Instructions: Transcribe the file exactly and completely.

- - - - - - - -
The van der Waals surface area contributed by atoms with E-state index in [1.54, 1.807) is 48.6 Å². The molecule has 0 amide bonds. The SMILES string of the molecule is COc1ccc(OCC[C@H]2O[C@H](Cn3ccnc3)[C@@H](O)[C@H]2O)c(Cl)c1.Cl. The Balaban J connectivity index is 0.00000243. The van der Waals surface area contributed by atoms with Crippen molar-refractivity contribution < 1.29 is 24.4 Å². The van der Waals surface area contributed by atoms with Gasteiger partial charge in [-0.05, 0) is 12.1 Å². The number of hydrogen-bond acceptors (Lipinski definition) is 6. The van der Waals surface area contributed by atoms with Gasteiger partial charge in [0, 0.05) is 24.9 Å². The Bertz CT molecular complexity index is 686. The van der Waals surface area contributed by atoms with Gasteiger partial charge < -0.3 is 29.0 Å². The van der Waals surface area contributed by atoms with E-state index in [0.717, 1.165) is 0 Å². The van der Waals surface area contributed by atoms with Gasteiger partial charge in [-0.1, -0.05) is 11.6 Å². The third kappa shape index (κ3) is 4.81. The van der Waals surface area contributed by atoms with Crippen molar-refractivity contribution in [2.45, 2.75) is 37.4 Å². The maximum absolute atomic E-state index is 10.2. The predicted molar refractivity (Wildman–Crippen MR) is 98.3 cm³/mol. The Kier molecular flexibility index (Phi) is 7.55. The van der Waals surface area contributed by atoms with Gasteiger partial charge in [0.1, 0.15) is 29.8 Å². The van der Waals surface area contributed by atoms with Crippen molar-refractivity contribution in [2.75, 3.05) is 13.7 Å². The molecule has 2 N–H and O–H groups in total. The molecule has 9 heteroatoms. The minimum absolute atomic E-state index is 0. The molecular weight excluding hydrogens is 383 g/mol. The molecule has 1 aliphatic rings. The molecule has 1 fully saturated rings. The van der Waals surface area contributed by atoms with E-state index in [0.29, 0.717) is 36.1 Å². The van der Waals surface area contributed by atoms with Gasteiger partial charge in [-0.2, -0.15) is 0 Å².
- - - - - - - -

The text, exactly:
The van der Waals surface area contributed by atoms with E-state index in [1.54, 1.807) is 48.6 Å². The molecule has 0 amide bonds. The SMILES string of the molecule is COc1ccc(OCC[C@H]2O[C@H](Cn3ccnc3)[C@@H](O)[C@H]2O)c(Cl)c1.Cl. The Balaban J connectivity index is 0.00000243. The van der Waals surface area contributed by atoms with Crippen molar-refractivity contribution < 1.29 is 24.4 Å². The van der Waals surface area contributed by atoms with Gasteiger partial charge in [-0.05, 0) is 12.1 Å². The number of hydrogen-bond acceptors (Lipinski definition) is 6. The van der Waals surface area contributed by atoms with Gasteiger partial charge in [0, 0.05) is 24.9 Å². The Bertz CT molecular complexity index is 686. The van der Waals surface area contributed by atoms with Gasteiger partial charge < -0.3 is 29.0 Å². The van der Waals surface area contributed by atoms with E-state index in [0.717, 1.165) is 0 Å². The van der Waals surface area contributed by atoms with Gasteiger partial charge in [-0.1, -0.05) is 11.6 Å². The third kappa shape index (κ3) is 4.81. The van der Waals surface area contributed by atoms with Crippen molar-refractivity contribution in [2.45, 2.75) is 37.4 Å². The maximum absolute atomic E-state index is 10.2. The predicted molar refractivity (Wildman–Crippen MR) is 98.3 cm³/mol. The Kier molecular flexibility index (Phi) is 7.55. The van der Waals surface area contributed by atoms with Gasteiger partial charge in [0.1, 0.15) is 29.8 Å². The van der Waals surface area contributed by atoms with Crippen molar-refractivity contribution in [2.75, 3.05) is 13.7 Å². The molecule has 2 N–H and O–H groups in total. The molecule has 9 heteroatoms. The minimum absolute atomic E-state index is 0. The molecular weight excluding hydrogens is 383 g/mol. The molecule has 1 aliphatic rings. The molecule has 1 fully saturated rings. The van der Waals surface area contributed by atoms with E-state index in [0.29, 0.717) is 36.1 Å². The van der Waals surface area contributed by atoms with Gasteiger partial charge in [-0.2, -0.15) is 0 Å².